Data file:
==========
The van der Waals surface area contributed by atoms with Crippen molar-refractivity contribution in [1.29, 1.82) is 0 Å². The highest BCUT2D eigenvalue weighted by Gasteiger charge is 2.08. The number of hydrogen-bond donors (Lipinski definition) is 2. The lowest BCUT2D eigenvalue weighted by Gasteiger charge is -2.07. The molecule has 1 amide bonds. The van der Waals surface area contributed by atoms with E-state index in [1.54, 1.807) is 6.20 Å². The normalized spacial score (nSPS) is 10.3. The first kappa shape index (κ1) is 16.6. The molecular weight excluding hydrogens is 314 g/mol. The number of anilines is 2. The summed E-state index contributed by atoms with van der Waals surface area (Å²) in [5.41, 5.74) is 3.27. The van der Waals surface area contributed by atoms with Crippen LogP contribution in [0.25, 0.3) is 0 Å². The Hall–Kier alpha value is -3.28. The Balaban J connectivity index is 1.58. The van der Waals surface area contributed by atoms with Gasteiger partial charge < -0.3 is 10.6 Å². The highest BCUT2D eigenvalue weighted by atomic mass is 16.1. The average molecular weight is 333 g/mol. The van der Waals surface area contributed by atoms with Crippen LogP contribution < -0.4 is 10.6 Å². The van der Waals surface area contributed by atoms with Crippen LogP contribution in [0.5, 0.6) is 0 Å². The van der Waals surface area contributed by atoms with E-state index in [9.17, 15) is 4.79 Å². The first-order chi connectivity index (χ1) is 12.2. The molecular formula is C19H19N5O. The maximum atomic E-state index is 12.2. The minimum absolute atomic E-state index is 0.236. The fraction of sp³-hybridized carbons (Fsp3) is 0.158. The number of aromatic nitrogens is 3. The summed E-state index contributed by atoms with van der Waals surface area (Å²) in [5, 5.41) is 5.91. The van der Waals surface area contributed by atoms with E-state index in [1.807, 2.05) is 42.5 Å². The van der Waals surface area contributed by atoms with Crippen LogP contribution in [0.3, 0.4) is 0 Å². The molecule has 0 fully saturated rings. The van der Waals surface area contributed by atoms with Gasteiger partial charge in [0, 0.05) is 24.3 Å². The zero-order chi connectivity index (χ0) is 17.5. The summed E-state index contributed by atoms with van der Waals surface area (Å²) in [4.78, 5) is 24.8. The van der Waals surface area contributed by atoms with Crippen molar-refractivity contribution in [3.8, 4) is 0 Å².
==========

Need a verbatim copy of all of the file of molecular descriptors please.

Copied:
The van der Waals surface area contributed by atoms with Crippen molar-refractivity contribution in [1.29, 1.82) is 0 Å². The highest BCUT2D eigenvalue weighted by Gasteiger charge is 2.08. The number of hydrogen-bond donors (Lipinski definition) is 2. The lowest BCUT2D eigenvalue weighted by Gasteiger charge is -2.07. The molecule has 1 amide bonds. The van der Waals surface area contributed by atoms with E-state index in [1.54, 1.807) is 6.20 Å². The normalized spacial score (nSPS) is 10.3. The first kappa shape index (κ1) is 16.6. The molecular weight excluding hydrogens is 314 g/mol. The number of anilines is 2. The summed E-state index contributed by atoms with van der Waals surface area (Å²) in [5.41, 5.74) is 3.27. The van der Waals surface area contributed by atoms with Crippen LogP contribution in [0.25, 0.3) is 0 Å². The Hall–Kier alpha value is -3.28. The Balaban J connectivity index is 1.58. The van der Waals surface area contributed by atoms with Gasteiger partial charge < -0.3 is 10.6 Å². The highest BCUT2D eigenvalue weighted by atomic mass is 16.1. The average molecular weight is 333 g/mol. The van der Waals surface area contributed by atoms with Crippen LogP contribution < -0.4 is 10.6 Å². The van der Waals surface area contributed by atoms with Crippen LogP contribution in [0.5, 0.6) is 0 Å². The van der Waals surface area contributed by atoms with E-state index in [9.17, 15) is 4.79 Å². The first-order chi connectivity index (χ1) is 12.2. The molecular formula is C19H19N5O. The maximum atomic E-state index is 12.2. The minimum absolute atomic E-state index is 0.236. The fraction of sp³-hybridized carbons (Fsp3) is 0.158. The number of aromatic nitrogens is 3. The summed E-state index contributed by atoms with van der Waals surface area (Å²) in [5, 5.41) is 5.91. The van der Waals surface area contributed by atoms with E-state index in [1.807, 2.05) is 42.5 Å². The van der Waals surface area contributed by atoms with Crippen LogP contribution in [0.3, 0.4) is 0 Å². The molecule has 0 fully saturated rings. The van der Waals surface area contributed by atoms with Gasteiger partial charge in [0, 0.05) is 24.3 Å². The zero-order chi connectivity index (χ0) is 17.5. The summed E-state index contributed by atoms with van der Waals surface area (Å²) in [4.78, 5) is 24.8. The van der Waals surface area contributed by atoms with Crippen molar-refractivity contribution in [3.8, 4) is 0 Å².